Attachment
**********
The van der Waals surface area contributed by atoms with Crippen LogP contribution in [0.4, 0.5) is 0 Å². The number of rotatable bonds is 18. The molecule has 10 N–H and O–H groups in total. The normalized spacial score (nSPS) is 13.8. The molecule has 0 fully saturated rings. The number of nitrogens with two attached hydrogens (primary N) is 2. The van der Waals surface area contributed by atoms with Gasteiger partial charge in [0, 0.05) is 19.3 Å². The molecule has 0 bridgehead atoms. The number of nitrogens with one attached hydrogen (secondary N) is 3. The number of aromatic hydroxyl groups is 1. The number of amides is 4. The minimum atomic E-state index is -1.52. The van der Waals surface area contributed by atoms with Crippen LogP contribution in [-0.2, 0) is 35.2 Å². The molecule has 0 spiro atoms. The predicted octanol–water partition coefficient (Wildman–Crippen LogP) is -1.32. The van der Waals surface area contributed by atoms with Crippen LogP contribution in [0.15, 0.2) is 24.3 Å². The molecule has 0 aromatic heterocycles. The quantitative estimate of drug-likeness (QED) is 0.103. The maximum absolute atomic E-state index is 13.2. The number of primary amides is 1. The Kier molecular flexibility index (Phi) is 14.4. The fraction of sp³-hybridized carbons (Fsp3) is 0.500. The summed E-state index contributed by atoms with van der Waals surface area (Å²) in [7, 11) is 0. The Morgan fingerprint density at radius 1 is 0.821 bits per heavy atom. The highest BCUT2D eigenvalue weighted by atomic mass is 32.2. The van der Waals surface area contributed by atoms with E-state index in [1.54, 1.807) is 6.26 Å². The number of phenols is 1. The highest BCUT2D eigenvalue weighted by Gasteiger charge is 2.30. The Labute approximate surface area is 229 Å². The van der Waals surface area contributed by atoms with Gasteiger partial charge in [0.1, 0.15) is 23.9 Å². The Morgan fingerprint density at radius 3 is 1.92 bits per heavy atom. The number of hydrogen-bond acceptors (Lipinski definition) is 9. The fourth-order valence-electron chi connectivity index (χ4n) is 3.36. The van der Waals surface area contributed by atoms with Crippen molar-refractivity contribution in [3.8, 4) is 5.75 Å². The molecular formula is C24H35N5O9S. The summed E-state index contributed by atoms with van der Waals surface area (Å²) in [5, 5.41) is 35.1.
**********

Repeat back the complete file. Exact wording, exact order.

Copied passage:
The van der Waals surface area contributed by atoms with Crippen LogP contribution in [0.4, 0.5) is 0 Å². The number of rotatable bonds is 18. The molecule has 10 N–H and O–H groups in total. The normalized spacial score (nSPS) is 13.8. The molecule has 0 fully saturated rings. The number of nitrogens with two attached hydrogens (primary N) is 2. The van der Waals surface area contributed by atoms with Gasteiger partial charge in [0, 0.05) is 19.3 Å². The molecule has 0 bridgehead atoms. The number of nitrogens with one attached hydrogen (secondary N) is 3. The number of aromatic hydroxyl groups is 1. The number of amides is 4. The minimum atomic E-state index is -1.52. The van der Waals surface area contributed by atoms with Crippen LogP contribution in [-0.2, 0) is 35.2 Å². The molecule has 0 spiro atoms. The predicted octanol–water partition coefficient (Wildman–Crippen LogP) is -1.32. The van der Waals surface area contributed by atoms with Crippen LogP contribution in [0.15, 0.2) is 24.3 Å². The molecule has 0 aromatic heterocycles. The quantitative estimate of drug-likeness (QED) is 0.103. The maximum absolute atomic E-state index is 13.2. The number of primary amides is 1. The Kier molecular flexibility index (Phi) is 14.4. The fraction of sp³-hybridized carbons (Fsp3) is 0.500. The summed E-state index contributed by atoms with van der Waals surface area (Å²) in [7, 11) is 0. The Morgan fingerprint density at radius 1 is 0.821 bits per heavy atom. The highest BCUT2D eigenvalue weighted by atomic mass is 32.2. The van der Waals surface area contributed by atoms with E-state index in [1.54, 1.807) is 6.26 Å². The number of phenols is 1. The highest BCUT2D eigenvalue weighted by Gasteiger charge is 2.30. The Labute approximate surface area is 229 Å². The van der Waals surface area contributed by atoms with Gasteiger partial charge in [0.1, 0.15) is 23.9 Å². The Morgan fingerprint density at radius 3 is 1.92 bits per heavy atom. The number of hydrogen-bond acceptors (Lipinski definition) is 9. The fourth-order valence-electron chi connectivity index (χ4n) is 3.36. The van der Waals surface area contributed by atoms with Crippen molar-refractivity contribution in [3.8, 4) is 5.75 Å². The molecular formula is C24H35N5O9S. The summed E-state index contributed by atoms with van der Waals surface area (Å²) in [5, 5.41) is 35.1.